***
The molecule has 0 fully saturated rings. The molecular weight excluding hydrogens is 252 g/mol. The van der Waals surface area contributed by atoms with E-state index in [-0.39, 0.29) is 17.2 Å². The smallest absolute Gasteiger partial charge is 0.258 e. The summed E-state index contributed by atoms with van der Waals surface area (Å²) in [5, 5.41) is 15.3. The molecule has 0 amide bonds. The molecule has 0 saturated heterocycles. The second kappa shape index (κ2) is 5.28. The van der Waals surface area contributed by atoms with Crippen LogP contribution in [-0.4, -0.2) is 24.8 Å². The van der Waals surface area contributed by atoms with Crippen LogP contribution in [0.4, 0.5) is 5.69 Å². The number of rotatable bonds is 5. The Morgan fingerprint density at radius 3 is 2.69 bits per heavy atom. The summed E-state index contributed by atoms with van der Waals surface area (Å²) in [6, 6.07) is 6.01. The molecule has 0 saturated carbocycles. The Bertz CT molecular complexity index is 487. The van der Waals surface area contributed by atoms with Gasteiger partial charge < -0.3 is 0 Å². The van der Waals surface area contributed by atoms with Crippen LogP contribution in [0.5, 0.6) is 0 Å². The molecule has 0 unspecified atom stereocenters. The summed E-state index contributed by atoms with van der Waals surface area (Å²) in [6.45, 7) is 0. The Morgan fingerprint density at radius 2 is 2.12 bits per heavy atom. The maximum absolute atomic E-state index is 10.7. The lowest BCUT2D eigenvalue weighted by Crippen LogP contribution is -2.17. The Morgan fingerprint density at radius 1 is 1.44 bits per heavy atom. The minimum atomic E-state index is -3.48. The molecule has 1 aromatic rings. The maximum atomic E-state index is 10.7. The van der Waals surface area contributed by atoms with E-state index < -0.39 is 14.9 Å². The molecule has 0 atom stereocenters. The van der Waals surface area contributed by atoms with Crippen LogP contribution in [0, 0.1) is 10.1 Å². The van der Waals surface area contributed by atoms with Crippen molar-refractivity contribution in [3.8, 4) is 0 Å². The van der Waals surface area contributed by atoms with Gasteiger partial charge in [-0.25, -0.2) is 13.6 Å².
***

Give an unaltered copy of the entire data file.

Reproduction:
The molecule has 0 fully saturated rings. The molecular weight excluding hydrogens is 252 g/mol. The van der Waals surface area contributed by atoms with E-state index in [-0.39, 0.29) is 17.2 Å². The smallest absolute Gasteiger partial charge is 0.258 e. The summed E-state index contributed by atoms with van der Waals surface area (Å²) in [5, 5.41) is 15.3. The molecule has 0 amide bonds. The molecule has 0 saturated heterocycles. The second kappa shape index (κ2) is 5.28. The van der Waals surface area contributed by atoms with Crippen LogP contribution in [-0.4, -0.2) is 24.8 Å². The van der Waals surface area contributed by atoms with Crippen LogP contribution in [0.4, 0.5) is 5.69 Å². The number of rotatable bonds is 5. The Morgan fingerprint density at radius 3 is 2.69 bits per heavy atom. The summed E-state index contributed by atoms with van der Waals surface area (Å²) in [6, 6.07) is 6.01. The molecule has 0 saturated carbocycles. The Bertz CT molecular complexity index is 487. The van der Waals surface area contributed by atoms with Gasteiger partial charge < -0.3 is 0 Å². The van der Waals surface area contributed by atoms with Crippen LogP contribution in [0.5, 0.6) is 0 Å². The molecule has 0 unspecified atom stereocenters. The summed E-state index contributed by atoms with van der Waals surface area (Å²) in [6.45, 7) is 0. The Morgan fingerprint density at radius 2 is 2.12 bits per heavy atom. The maximum absolute atomic E-state index is 10.7. The lowest BCUT2D eigenvalue weighted by Crippen LogP contribution is -2.17. The Morgan fingerprint density at radius 1 is 1.44 bits per heavy atom. The minimum atomic E-state index is -3.48. The molecule has 1 aromatic rings. The maximum atomic E-state index is 10.7. The van der Waals surface area contributed by atoms with E-state index < -0.39 is 14.9 Å². The molecule has 0 atom stereocenters. The van der Waals surface area contributed by atoms with Crippen LogP contribution in [0, 0.1) is 10.1 Å². The van der Waals surface area contributed by atoms with Crippen molar-refractivity contribution in [3.8, 4) is 0 Å². The van der Waals surface area contributed by atoms with Gasteiger partial charge in [-0.25, -0.2) is 13.6 Å².